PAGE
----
- Played for Drama in Umineko: When They Cry: By the time Rosa (then a middle-schooler) and Beatrice Ushiromiya (an older teen) met, Beatrice had already given birth to a child, but had clearly no idea of the implications or why it happened. The reality is very grim: the very sheltered and oblivious Beatrice was sexually abused by her (and Rosa's) crazy father Kinzo, who had deluded himself into thinking she was her mother's reincarnation.
- Not Always Right has this story, about a girl who claims the doctor must be mistaken about her being pregnant because she's a lesbian. Fair enough, right? She once overheard her mother saying she wished her daughter was a lesbian so she wouldn't get pregnant, and despite not knowing what it meant, "My boyfriend and I decided that I was a lesbian, so mom wouldn't have to worry."
- Parodied and inverted in the Smosh episode "I HAVE A SECRET SON". Ian's ex-girlfriend Antoinette shows up with another man and tells Ian that he got Antoinette pregnant and the man with her is their son. Ian believes her because Ian and Antoinette had held hands (specifically their right hands, because that's how sweat from their excited hands mingles and travels into the woman's body to grow into a baby) on many occasions. Anthony protests, pointing out that their thirteen-year-old "son" looks like a thirty-year-old black man. Ian realizes that he couldn't have possibly gotten Antoinette pregnant because he had always held her left hand, and their "son" reveals that he was Ian's father all along, because he had held Antoinette's right hand. Anthony protests that no one can get pregnant by holding hands, and holds up Stevie's right hand to prove it... only to jump cut to a hospital bed, where a pregnant Anthony lies with a pissed-off expression.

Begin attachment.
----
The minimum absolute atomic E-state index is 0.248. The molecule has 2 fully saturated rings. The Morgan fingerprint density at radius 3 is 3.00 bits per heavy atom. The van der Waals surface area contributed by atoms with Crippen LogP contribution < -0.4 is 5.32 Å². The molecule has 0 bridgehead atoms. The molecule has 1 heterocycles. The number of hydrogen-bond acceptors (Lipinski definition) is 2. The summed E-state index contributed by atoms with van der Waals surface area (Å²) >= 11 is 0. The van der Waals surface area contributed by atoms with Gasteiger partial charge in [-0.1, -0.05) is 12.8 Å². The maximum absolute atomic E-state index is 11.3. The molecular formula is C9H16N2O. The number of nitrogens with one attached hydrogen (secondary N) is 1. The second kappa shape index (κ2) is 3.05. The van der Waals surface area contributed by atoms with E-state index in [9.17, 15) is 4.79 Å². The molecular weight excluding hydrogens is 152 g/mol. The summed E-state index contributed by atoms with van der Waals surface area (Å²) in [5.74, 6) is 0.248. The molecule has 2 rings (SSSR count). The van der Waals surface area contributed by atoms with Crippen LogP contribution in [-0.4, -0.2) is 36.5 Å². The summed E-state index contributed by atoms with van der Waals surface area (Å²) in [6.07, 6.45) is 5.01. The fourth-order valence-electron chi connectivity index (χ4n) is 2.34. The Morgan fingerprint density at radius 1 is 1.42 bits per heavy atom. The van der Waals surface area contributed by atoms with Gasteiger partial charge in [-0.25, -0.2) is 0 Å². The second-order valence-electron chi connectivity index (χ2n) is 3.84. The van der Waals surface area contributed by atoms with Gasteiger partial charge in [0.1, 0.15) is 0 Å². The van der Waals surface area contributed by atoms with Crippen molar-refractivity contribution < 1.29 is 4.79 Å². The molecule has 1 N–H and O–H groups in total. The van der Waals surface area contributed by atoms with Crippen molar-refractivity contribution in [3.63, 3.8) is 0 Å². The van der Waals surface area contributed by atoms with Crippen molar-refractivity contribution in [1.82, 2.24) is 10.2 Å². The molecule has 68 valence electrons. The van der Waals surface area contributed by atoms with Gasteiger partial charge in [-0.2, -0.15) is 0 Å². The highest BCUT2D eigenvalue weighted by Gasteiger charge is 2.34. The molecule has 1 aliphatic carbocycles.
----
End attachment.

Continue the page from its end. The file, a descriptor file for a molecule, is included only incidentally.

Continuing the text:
- The Order of the Stick. A... divine example:
- Something*Positive. Mike is shocked when Tamara gets pregnant, since "I always pull out before I come!" Cue the rest of the cast yelling at him for his stupidity. Withdrawal is not the worst form of birth control for a couple in a committed relationship, but it's definitely not foolproof, either.
- Throughout the 1960s, India's Health Ministry attempted a number of campaigns to promote birth control to its burgeoning population, complete with seminars and home demonstrations on how to use the new technology. There was no discernible decline in the birth rate, however. A survey taken a year into one of these campaigns revealed a likely explanation: some 80% of Indian men surveyed were revealed to have been taking the pill. It also revealed that 98% of them were using condoms — on their fingers, just as the home demonstrators had shown them how to do.